# Gaussian rationals

• To: Common-Lisp @ SU-AI, Moon @ SCRC-TENEX
• Subject: Gaussian rationals
• From: Alan Bawden <ALAN @ MIT-MC>
• Date: Sat, 04 Jun 1983 06:04:00 -0000
• In-reply-to: Msg of 3 Jun 1983 17:27-EDT from David A. Moon <Moon%SCRC-TENEX%MIT-MC at SU-DSN>

```    Date: Friday, 3 June 1983, 17:27-EDT
From: David A. Moon <Moon%SCRC-TENEX%MIT-MC at SU-DSN>
Having Gaussian rationals behave as an extension of the real rationals
seems superficially plausible, but I don't consider myself competent to
evaluate the implications.  Let me ask the \$64 question: will the
result of any function, other than type-checking functions and
transcendental functions, be affected by this change (i.e. are there
other functions that treat complex numbers on the real line different
from real numbers)?

I just carefully checked the Laser manual.  I'm fairly certain that the
answer to your \$64 question is:  No.

However, I am not 100% convinced we are all talking the same language here.
Let me present a small dialog with a Common Lisp interpreter to demonstrate
the behavior I think we are proposing here:

(= (/ 4 2) 2)
T			;whatever (/ 4 2) returns, it must be
;indistinguishable from 2.  [Except perhaps by
;using EQ?  I guess that doesn't matter.]
(integerp (/ 4 2))
T			;Indistinguishable.
(eql (/ 4 2) 2)
T			;eql is defined to be = for numbers.
(= (complex 2 0) 4/2)	;Typing "4/2" should be just like typing "2".
T			;Again indistinguishable.
(+ #C(2/3 0) 1/3)	;Typing "#C(2/3 0)" is just like typing "2/3".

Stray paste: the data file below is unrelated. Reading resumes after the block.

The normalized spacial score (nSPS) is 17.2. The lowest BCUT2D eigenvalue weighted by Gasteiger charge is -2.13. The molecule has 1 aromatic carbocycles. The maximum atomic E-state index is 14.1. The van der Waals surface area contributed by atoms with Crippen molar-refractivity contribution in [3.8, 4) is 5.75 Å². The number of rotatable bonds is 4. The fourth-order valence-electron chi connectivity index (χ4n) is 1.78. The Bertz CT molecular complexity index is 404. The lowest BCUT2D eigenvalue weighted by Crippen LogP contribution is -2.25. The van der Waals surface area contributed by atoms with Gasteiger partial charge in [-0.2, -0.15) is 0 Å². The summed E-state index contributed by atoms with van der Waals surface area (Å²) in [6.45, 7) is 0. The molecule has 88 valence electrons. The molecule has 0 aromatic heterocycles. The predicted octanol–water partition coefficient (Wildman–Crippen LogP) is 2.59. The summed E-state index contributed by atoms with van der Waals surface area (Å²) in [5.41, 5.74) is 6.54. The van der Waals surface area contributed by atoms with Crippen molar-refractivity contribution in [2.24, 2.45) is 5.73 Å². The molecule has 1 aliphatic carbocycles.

1
(integerp *)
T			;Whatever it is, it acts like an integer.
(nth (+ #C(0/69 7/7) (* 3 (complex (/ 4 6) -1/3))
'(zero one two three))
TWO

Now there is one issue that can go either way.  Currently (according to
page 24 of Laser) the complex type and the rational type are DISJOINT.  I
presume the idea is that the complex type is to consist of only those
numbers with non-zero imaginary part.  Unfortunately this is a mis-use of
the mathematical term "complex", which is normally applied to a set of
numbers that INCLUDES the real numbers.  The predicate COMPLEXP should
correctly be true of ALL Common Lisp number types, and should thus be
useless.

Better I think, would be to have a type named REAL, then where previously
you would have written (COMPLEXP ...), now you would write
(NOT (REALP ...)).  I understand that there is a tendency in computer
languages to mis-use the word "real" to mean "floating point", but it's a
shame to introduce a new mis-use to cover for an old one.

[ BTW, I just chased all over the Laser manual trying to find where the
printed representation of complex numbers is set forth.  I found it on
page 15, but I looked first in the Numbers chapter, and second in the
section of the I/O chapter titled "Printed representation...".  All
plausible places to find such information...]

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